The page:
Our 24-hour helpline means that you can access our services any time, from anywhere in the world, and we will connect you with a named claims manager at the earliest opportunity to ensure your claim is dealt with quickly, and that you have a consultation when you need it.

What is health and how does insurance protect it?
We look at what international health insurance actually protects

Three expat health insurance need-to-knows

Expat health insurance covers planned consultations, treatments and operations when you leave and work abroad – be it hips, cataracts, ears and sometimes mental health too. It’s a lifestyle choice. If you’re considering it, or want to measure how your current policy stacks up, here are key need-to-knows:

1/ The excess matters

This is the amount you’ll pay towards any individual claim or all claims per year (check which one – per year is better, but costs more). It has a huge impact on cost. A £1,000/yr policy with no excess reduces to £720/yr if you set a £500 excess.

So think about at what level you’d claim and whether you’re wanting a ‘cover everything’ policy or only a ‘cover big things’ policy.

2/ Pick the right health insurance cover

– Which hospitals can you use? Bigger choice = bigger cost. So once you home in on a policy, check its hospital list and options.

– What treatments do you want to cover? Options can include improved cover for cancer and mental health. Consider what you’d be happy to use the NHS for.

– Consultant limits. If you have a specific consultant you like to see, if they’re not on the approved list they may be part-covered, so you pay the difference, or not covered at all.

– ‘Full medical underwriting’ (FMU) vs ‘moratorium’. With FMU you disclose your medical history at sign-up (possibly via a check-up). Moratorium doesn’t need that, but if you claim for a condition within the first 2 (or sometimes more) years, you’ll often need to prove you haven’t suffered from it before, which can slow things down.

3/ Get in touch if you are confused

Can’t find what you want or are confused? If you’re confused or have conditions that make things difficult, get assistance from one of our team members. We can answer questions about cover, particular insurers’ records, rules and more.

Inez Cooper – Founder of William Russell
Inez shares her recommendations on what expatriates should look for when choosing a global health insurance policy…

The expert view

Getting familiar with a country’s healthcare system and health culture is one of the biggest challenges that expats face when relocating overseas.

Whether you are moving abroad for the first time or you have experience being an expat in many different locations, it’s beneficial to understand the key healthcare factors when deciding to live and work abroad.

Not only this, the pandemic has caused additional challenges that you need to be aware of when researching the healthcare system of your potential new home.

You need to ask yourself several important questions, such as:

Do you already have healthcare cover?

If you’re relocating abroad for work, it’s common to receive health insurance through your job. Therefore, you may already be covered, especially if you are moving abroad with your company.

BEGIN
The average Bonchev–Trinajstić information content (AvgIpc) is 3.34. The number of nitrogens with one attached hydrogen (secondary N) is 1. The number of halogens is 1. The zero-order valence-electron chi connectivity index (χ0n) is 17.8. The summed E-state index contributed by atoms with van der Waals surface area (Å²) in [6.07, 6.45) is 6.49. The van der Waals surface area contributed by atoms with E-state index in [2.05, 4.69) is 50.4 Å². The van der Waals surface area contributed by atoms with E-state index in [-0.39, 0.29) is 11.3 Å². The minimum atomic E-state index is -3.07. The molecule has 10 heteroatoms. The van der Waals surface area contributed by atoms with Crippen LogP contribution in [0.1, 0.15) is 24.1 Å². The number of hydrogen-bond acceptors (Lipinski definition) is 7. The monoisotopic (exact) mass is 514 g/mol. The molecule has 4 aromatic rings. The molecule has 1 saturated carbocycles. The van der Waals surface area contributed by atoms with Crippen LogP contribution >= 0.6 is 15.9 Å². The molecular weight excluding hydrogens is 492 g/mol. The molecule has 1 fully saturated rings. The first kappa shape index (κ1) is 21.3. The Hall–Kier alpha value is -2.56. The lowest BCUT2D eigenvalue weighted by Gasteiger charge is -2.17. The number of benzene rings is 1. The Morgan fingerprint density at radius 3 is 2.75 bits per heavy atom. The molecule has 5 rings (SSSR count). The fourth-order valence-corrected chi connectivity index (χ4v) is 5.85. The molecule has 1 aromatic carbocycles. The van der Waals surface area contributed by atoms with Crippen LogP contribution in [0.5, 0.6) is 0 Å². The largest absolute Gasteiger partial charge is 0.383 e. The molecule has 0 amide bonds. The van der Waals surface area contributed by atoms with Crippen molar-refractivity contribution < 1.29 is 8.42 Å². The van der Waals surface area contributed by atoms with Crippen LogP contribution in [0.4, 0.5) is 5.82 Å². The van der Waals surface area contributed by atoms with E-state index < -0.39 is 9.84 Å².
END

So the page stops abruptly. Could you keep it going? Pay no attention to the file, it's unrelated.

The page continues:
However, it’s good to look into what your company healthcare plan covers you for, as it may not be sufficient for your specific needs. These plans often do not become effective immediately.

How good is the healthcare system in your new country?

You probably already know that healthcare quality can vary significantly from country to country.

In some cases, the healthcare standards in your new home might be as good or even better than those you’re used to in your current one. In other cases, healthcare standards may not be as high as they are in your home country.

Find out whether it’s better to visit private hospitals or use the public healthcare system in your new home. You can often do this through your embassy or consulate, or you can reach out to other expats in the community for recommendations. Also, make sure that you are aware of how the emergency medical services function in the country that you are moving to.

Which insurance coverage do you need: local, private or expat insurance?

If you already have private insurance in your home country, you should speak to your provider before your move – their plan may cover you in your new country.

On the other hand, remember travel insurance policies are usually designed for short stays and typically only cover medical emergencies.

Globally mobile citizens will therefore typically require an expat health insurance plan if they want to be fully covered in the countries they frequent.

How to pick the best expat health insurance cover?

When picking a plan, make sure all your needs are tailored for.

This includes making sure your plan covers your destination, or destinations, and considering what level of coverage you are going to need.

While most health insurance gives you access to private healthcare, the health plan you choose defines the rules and limitations of that access. Consider age restrictions, how pre-existing conditions are handled and what exclusions might exist when making a claim.

Finally, remember it’s better to be safe than sorry. Accidents, emergencies, and new diagnoses can seriously disrupt your life and – depending where you live – can have a serious impact on your finances too. Think carefully about the risks attached to not having a comprehensive health insurance plan.

Choosing expat health insurance? Choose an insurer with 30 years’ experience

In 2022, William Russell celebrated 30 years of helping expatriates like you to settle into their new lives overseas by providing world-class global health insurance in over 200 countries.

No matter where you go, and no matter what your individual requirements, you can take one thing off your mind. William Russell offers international health insurance that covers you for everything from minor injuries to long hospital stays, and we can even offer medical evacuations to patients who require treatment in other countries.